Needless to say, we were very proud to attend the “Edible Cities” conference in Barcelona as guests of honor. As winners of the “Local Hero Innovation Award,” all of our travel expenses were reimbursed and I was also allowed to bring a travel companion. Together with Sieglinde Heymans, I went to Barcelona and we certainly wouldn’t fly. Because the train was always a bit of travel and on the way we would make plans. Who could have predicted that just at that time a general strike would paralyze train traffic in France. Not only on the outward journey but also on the return journey. Meanwhile, we learned that it is better to book directly with the transportation company because otherwise refunking is a nightmare. That striking staff is not always friendly and that, above all, you have to hand a certain dose of “Go with the flow” if you want to survive twice over 16 hours of Flexibus. After more than 2 weeks, I am still recovering a bit from the jet lag from the trip. Or maybe it’s that summer hour that plays tricks on me. But Barcelona, of course, was much more than that….
We were festively received at the University of Barcelona by the Edible Cities Network.
The Edible Cities Network (EdiCitNet) aims to work for more socially inclusive, resilient and sustainable productive cities) is a project funded by the European Commission and runs from September 2018 to August 2023 (grant agreement no. 776665). Let that be the very topics we believe in hard. The EdiCitNet Consortium is an international team of experts from different social sectors and scientific disciplines related to Edible City Solutions (ECS). The entire group consists of 32 partners with representatives from local city governments, non-governmental organizations (NGOs), small and medium-sized enterprises (SMEs) and other edible city solutions around the world. The core of the project is a network of urban communities in Europe, Africa, Latin America and East Asia working together to build a better world for everyone in cities.
The Edible Cities Congress 2023 was primarily a time to exchange experiences and inspiration.
Access to sustainable and affordable food in a city where agriculture is far from a reality is definitely a challenge. So we took inspiration from cities like Barcelona, Oslo, Rotterdam, Berlin or the city of Cartaghe in Tunisia where heritage plays an important role. I think we are also now booked as the ladies who asked the most questions….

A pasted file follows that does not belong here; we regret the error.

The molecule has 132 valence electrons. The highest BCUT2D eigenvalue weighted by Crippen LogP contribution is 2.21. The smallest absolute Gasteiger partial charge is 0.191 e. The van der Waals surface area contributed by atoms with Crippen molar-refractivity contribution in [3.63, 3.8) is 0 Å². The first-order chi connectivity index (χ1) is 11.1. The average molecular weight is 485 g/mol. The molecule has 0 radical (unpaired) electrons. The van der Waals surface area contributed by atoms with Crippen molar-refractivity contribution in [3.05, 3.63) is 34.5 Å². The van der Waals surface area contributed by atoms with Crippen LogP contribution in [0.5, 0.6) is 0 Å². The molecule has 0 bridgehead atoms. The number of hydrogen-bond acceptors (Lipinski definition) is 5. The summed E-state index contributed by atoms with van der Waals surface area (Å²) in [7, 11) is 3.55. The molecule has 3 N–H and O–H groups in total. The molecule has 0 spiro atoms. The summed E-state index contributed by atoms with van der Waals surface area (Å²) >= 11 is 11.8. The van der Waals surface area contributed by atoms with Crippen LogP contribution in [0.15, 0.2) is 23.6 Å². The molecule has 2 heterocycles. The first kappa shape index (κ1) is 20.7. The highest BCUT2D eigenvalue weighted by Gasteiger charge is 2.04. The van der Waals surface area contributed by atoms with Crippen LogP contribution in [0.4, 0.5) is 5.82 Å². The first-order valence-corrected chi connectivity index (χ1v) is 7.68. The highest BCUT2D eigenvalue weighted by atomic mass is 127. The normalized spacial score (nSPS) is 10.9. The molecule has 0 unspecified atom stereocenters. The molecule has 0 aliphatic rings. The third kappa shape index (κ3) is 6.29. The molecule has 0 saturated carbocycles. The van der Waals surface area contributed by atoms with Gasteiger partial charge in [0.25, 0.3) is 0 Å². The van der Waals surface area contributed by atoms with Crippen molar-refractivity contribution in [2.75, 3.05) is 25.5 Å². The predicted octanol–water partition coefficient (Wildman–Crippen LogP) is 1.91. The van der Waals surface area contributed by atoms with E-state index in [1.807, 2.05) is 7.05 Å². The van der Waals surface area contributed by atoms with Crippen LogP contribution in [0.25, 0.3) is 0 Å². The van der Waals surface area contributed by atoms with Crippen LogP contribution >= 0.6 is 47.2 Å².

Biodiversity is central to Barcelona and the “Urban Planner” meticulously keeps track of which “black” spots in the city still need to be colored “Green. Temperature control is crucial when you know that Spain is already experiencing the reality of climate change today. The temperature can quickly get about 8° warmer there. Speaking of baking and roasting. The city’s trees bring coolness. But planting them correctly is important.
The city of Barcelona put the topic of food on the agenda about 2 years ago . In Barcelona, there is no farmland in the city. All food must be imported. Allee pieces of greenery are filled with edible goodies if possible, and by focusing on “community building,” they also include the social aspect. The proceeds are not sold but distributed through organizations to the most underprivileged people or used in the local community schools’ own kitchens. This makes us think.
Barcelona also has its own vineyard that was established as a care farm. The wine bottling plant and accompanying olive grove have an annual turnover of about 1.5 million Euros. At the visitor center, you can also sample local delicacies. The goal is to combine care and nature connection. Promote regional products and especially support with expertise what few local farmers there still are. To this end, 2 additional staff members have been hired to provide advice and support to local farmers. For here, too, the fear is that soon there will be no more farmers. Unfortunately, that sounds very familiar to us.
The city of Oslo also has its “own” farmer on the payroll. This feisty lady from Australia tells her story. How she works with local neighborhoods and associations and also manages to inspire schools to grow their own. The goal is to promote self-reliance and encourage nature connection. That sounds like music to my ears.
Or how a Finnish scientist’s research on “public procurement” inspires government agencies and local governments to also give small-scale “agriculture” a chance to find new markets. The agenda was well filled.
All this inspiration we are sure to take to our Smuljungle in Aalst. Once we have all the presentations, we will organize our own webinar to share our knowledge? Would you like to join us? Then send an email to email@example.com or subscribe to our newsletter.